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  • Writer's pictureAnnemarie Rawson


Updated: Aug 6, 2020

Seven Dials is a convergence of seven streets in Covent Garden. At the central roundabout is a column bearing six sundials - should have been seven but the plans were changed at the last minute to include the seventh road.

All seven streets have a great mix of fashion, lifestyle, hair and beauty boutiques, cafes and restaurants and of course, theatre. It is a very attractive part of London and we spent a lovely hour wandering each street and enjoying the very attractive windows.

Part of Seven Dials is a lane known as Neal's Yard and is where we had coffee. At the heart of this micro-village is Neal's Yard Remedies which is well-known for its natural and organic skincare range, with the rest of the small, enclosed square comprising small cafes, boutiques and restaurants. It is a very pretty place with green foliage and colourful facades. Lots of tourists in here which surprised us both - Italians, Americans and French. They could very well be residents, just like us!

The streets became busier the further we wandered through Covent Garden and there most definitely are more people around now, but nothing like the normal full-on summer streets. Our footsteps took us down through St James, on into the park and back to Waterloo station for our journey home. Transport for London is doing its utmost to keep us safe. There are hand sanitiser stations everywhere and masks are freely given out to those that don't have one.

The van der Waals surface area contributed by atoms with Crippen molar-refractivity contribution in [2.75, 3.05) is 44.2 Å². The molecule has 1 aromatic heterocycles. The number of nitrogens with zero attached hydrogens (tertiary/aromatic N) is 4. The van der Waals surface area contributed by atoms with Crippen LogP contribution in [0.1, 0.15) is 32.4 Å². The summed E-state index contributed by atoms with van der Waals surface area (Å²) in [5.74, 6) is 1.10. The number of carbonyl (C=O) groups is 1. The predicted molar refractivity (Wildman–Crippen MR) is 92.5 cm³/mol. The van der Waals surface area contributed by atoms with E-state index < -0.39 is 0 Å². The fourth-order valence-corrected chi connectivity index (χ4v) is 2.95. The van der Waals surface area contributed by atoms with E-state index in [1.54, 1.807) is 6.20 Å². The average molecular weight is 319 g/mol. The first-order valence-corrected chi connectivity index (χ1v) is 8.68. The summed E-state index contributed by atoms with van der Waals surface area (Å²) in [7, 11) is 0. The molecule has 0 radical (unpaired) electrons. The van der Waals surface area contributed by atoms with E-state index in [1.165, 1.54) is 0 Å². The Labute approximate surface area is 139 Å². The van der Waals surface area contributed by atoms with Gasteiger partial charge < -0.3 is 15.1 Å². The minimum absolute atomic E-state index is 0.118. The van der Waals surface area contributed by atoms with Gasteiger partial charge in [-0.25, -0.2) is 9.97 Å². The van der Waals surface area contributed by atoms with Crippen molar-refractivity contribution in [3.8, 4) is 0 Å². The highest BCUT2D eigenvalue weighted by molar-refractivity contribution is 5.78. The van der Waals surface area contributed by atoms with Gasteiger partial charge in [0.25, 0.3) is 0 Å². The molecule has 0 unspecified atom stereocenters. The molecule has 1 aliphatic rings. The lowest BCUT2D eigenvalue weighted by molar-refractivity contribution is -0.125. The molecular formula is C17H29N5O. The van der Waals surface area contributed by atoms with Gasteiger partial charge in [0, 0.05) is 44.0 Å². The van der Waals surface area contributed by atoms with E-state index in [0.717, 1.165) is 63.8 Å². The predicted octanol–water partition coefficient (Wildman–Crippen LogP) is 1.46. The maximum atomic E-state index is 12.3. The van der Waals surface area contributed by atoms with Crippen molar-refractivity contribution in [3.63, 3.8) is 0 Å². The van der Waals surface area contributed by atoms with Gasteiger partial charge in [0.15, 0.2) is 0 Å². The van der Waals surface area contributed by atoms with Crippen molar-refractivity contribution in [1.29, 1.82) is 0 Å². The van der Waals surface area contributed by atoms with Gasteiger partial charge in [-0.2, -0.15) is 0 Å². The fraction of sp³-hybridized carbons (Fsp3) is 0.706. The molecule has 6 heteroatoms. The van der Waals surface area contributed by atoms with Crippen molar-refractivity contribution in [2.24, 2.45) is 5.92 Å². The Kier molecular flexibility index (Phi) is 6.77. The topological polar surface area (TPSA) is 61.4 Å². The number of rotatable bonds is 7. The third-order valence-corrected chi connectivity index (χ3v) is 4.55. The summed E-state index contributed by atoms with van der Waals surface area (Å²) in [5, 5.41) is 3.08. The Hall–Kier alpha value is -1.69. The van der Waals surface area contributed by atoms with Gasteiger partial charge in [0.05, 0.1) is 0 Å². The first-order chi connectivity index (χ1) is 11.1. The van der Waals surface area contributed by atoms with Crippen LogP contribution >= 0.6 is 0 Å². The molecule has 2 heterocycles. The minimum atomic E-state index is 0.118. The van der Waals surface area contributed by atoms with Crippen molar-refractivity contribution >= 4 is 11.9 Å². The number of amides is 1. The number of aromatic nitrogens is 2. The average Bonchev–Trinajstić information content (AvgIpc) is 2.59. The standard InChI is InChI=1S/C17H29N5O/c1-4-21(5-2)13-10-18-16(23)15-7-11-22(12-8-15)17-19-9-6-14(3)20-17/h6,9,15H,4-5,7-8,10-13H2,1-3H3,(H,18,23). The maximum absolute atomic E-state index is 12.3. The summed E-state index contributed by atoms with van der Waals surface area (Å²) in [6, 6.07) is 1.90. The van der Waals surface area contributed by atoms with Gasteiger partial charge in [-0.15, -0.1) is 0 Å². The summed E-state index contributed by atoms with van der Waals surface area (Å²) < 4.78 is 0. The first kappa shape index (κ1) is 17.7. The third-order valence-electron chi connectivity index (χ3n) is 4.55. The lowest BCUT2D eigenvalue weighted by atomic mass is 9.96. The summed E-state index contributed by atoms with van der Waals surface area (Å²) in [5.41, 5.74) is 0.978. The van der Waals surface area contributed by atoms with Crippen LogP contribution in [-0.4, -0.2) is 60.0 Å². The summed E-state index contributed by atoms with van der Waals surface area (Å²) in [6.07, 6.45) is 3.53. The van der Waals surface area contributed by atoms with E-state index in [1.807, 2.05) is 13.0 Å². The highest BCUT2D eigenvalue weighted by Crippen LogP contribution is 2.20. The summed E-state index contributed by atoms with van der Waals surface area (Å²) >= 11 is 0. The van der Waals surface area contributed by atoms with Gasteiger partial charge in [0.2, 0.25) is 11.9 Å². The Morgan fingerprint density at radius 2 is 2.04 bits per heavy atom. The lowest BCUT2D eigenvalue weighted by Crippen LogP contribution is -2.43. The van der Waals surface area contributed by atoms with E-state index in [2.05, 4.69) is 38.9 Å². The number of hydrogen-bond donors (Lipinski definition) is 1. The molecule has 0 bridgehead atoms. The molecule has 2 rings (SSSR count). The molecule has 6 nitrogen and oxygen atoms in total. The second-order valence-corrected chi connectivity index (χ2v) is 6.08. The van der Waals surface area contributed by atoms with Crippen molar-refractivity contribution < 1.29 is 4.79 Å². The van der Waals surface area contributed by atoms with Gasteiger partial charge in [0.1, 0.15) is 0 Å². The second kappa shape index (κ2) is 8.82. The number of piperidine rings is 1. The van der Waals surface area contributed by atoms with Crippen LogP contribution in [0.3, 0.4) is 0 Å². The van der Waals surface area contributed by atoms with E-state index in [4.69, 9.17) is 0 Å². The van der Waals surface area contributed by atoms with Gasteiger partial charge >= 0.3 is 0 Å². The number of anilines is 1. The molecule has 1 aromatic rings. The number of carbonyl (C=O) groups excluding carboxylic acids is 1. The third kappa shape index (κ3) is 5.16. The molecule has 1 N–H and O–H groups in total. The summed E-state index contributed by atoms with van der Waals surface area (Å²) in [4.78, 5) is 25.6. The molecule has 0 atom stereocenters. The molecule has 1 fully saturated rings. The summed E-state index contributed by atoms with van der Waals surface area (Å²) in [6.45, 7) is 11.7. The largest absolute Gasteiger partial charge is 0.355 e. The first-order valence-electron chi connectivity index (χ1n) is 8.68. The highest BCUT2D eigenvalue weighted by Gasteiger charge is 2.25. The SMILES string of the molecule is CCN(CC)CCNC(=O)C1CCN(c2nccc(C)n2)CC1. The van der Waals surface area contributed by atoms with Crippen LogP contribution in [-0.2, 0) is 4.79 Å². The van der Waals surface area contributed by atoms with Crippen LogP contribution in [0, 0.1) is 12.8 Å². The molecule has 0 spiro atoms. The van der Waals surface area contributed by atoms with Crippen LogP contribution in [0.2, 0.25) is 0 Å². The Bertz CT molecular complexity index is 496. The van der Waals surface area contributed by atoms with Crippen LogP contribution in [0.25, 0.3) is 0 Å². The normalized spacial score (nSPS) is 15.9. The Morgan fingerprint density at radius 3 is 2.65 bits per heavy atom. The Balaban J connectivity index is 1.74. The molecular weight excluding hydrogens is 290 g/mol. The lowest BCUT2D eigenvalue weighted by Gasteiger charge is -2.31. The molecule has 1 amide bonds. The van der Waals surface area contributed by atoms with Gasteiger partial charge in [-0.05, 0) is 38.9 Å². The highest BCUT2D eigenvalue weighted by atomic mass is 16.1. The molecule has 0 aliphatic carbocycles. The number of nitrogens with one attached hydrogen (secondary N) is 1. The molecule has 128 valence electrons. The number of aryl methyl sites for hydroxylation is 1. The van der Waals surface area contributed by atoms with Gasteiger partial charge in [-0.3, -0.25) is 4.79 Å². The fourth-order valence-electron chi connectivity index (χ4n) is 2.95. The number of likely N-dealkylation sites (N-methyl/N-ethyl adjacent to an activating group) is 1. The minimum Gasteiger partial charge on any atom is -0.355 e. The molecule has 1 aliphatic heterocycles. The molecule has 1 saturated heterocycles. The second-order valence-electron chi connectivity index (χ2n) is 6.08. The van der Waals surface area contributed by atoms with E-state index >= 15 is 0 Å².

We loved being out and about.

In the window of an art/photographic gallery in the Seven Dials. Stunning! Pay £5,190 and it's yours. @isabellemenin
The column with the six sun dials where the seven streets meet.
In the heart of Neal's Yard.
Cafe seating area
Another view inside Neal's Yard
Outside a Party Shop - makes you stop and laugh.
At the entrance to Neal's Yard - meant to look like a Banksy artwork.
Duck Island Cottage - is a Swiss Chalet for the bird-keeper. Built in 1841.
Isn't this beautiful? In St James' Park.
Duck Island Cottage. Built in 1841 for the St James' Park bird-keeper.
Deserted London Street, but love the canopy created by the trees.
The architecture is something else. Love it.
The Hippodrome - beautiful if you ignore the Pizza Express signs

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1 Comment

Jul 26, 2020

Great site, well done. More touring to do before it gets crowded again!

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